I am wondering if a child with a low IQ could have dyslexia? So much of what we've learned is that dyslexia is when kids with normal or high IQ scores struggle with reading and spelling. Our daughter was diagnosed with dyslexia, but others have told us she does not have it.

The thing is that over the past two years she has been doing the Barton tutoring and although her reading has improved, nothing else has. She is struggling in school more than ever.

She had testing for IQ done, but they could not give her a score because her subscores vary too much. But the scores they did give us were all in the 80s.

So is it just inherent that she would not have dyslexia? Or can a child have dyslexia and also a low IQ?

Dr. Pierson's Response: 

This is a very good question and one that's kind of tough to answer without knowing the specifics. Here is the operational definition of dyslexia:

“Dyslexia is a specific learning disability that is neurobiological in origin. It is characterized by the difficulties with accurate and/or fluent word recognition and by poor spelling and decoding abilities. These difficulties typically result from a deficit in the phonological component of language that is often unexpected in relation to other cognitive abilities and the provision of effective classroom instruction. Secondary consequences may include problems in reading comprehension and reduced reading experience that can impede growth of vocabulary and background knowledge.” (Lyon, Shaywitz, & Shaywitz, 2003, Annals of Dyslexia, p. 2)"

The part that I bolded has to do with your question. I diagnose dyslexia all the time. These students have receptive language skills that fall within or above the average range (typically on measures that fall between the 16-84th percentiles). When determining whether a child is dyslexic, I assess a student's receptive vocabulary, which has been found to be a good proxy for verbal intelligence. I then look at phonological (sound) processing skills, reading, spelling, and writing to determine whether weaknesses are in one or more of those areas in comparison to the strength in spoken language comprehension. Using this approach, a child with an IQ of 80 falls below the "average" range, and I would need scores at or below the 1st percentile in the other areas, particularly in phonological processing, to diagnose that child with dyslexia.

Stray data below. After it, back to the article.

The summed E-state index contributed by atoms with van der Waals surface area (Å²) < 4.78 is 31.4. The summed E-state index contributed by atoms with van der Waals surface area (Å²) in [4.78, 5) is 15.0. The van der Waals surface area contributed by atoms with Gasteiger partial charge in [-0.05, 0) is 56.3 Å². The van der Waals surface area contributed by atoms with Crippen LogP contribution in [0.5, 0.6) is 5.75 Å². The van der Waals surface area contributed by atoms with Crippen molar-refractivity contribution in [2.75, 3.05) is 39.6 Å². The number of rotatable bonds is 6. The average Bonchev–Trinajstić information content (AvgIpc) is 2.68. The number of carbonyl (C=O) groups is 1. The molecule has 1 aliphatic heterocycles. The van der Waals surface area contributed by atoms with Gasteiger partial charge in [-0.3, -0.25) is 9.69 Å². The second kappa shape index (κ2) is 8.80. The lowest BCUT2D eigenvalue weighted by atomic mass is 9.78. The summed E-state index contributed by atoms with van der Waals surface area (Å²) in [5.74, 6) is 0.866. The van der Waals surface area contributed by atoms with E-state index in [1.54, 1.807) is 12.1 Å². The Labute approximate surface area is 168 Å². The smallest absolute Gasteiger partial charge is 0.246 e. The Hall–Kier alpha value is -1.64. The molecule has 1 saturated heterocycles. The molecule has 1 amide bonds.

We always want a good comprehensive assessment of spoken language because oral language undergirds learning to read, spell, and write. A child with poor spoken language comprehension skills would be diagnosed with a language disorder and a subsequent reading disorder -- that profile is not dyslexic. And, in that case, intervention must focus on the understanding (and use) of spoken language as a priority in order to improve reading.

You did not say how old your daughter is. We can also see vocabulary scores in older children degrade over time because they have not had the same exposure to text as their peers. And, beginning about 4th grade, students are required to start using one's reading to learn (versus learning to read in the younger grades). Our kids with reading disorder are now at risk, because they simply cannot read the same texts; and they start to fall behind. Given that receptive vocabulary has been found to be a proxy for verbal intelligence, we need to be mindful of the fact that the vocabulary of older students may have degraded over time and not be truly representative of their capabilities.

A good diagnostic assessment by a professional who understands language disorder AND reading disorder/dyslexia should be able to parse this out for you. There is a challenge when testing and making diagnoses -- we are seeing a child, typically, in one day -- and he or she may not be having the best day. A good diagnostician will triangulate the data when making a diagnosis. We need to know student’s pattern of strengths and weaknesses.

Here is what a comprehensive assessment entails.

Finally, IQ has been found to not be the best predictor of one’s potential. There are many people with “lower IQs” who accomplish more than many with high IQs. With good intervention, exposure to myriad experiences, and importantly, people who believe in her, your daughter has the potential to find her niche, be successful, and live a fulfilled life. I have experienced this with many of my clients over the years. She is lucky to have you advocating for her!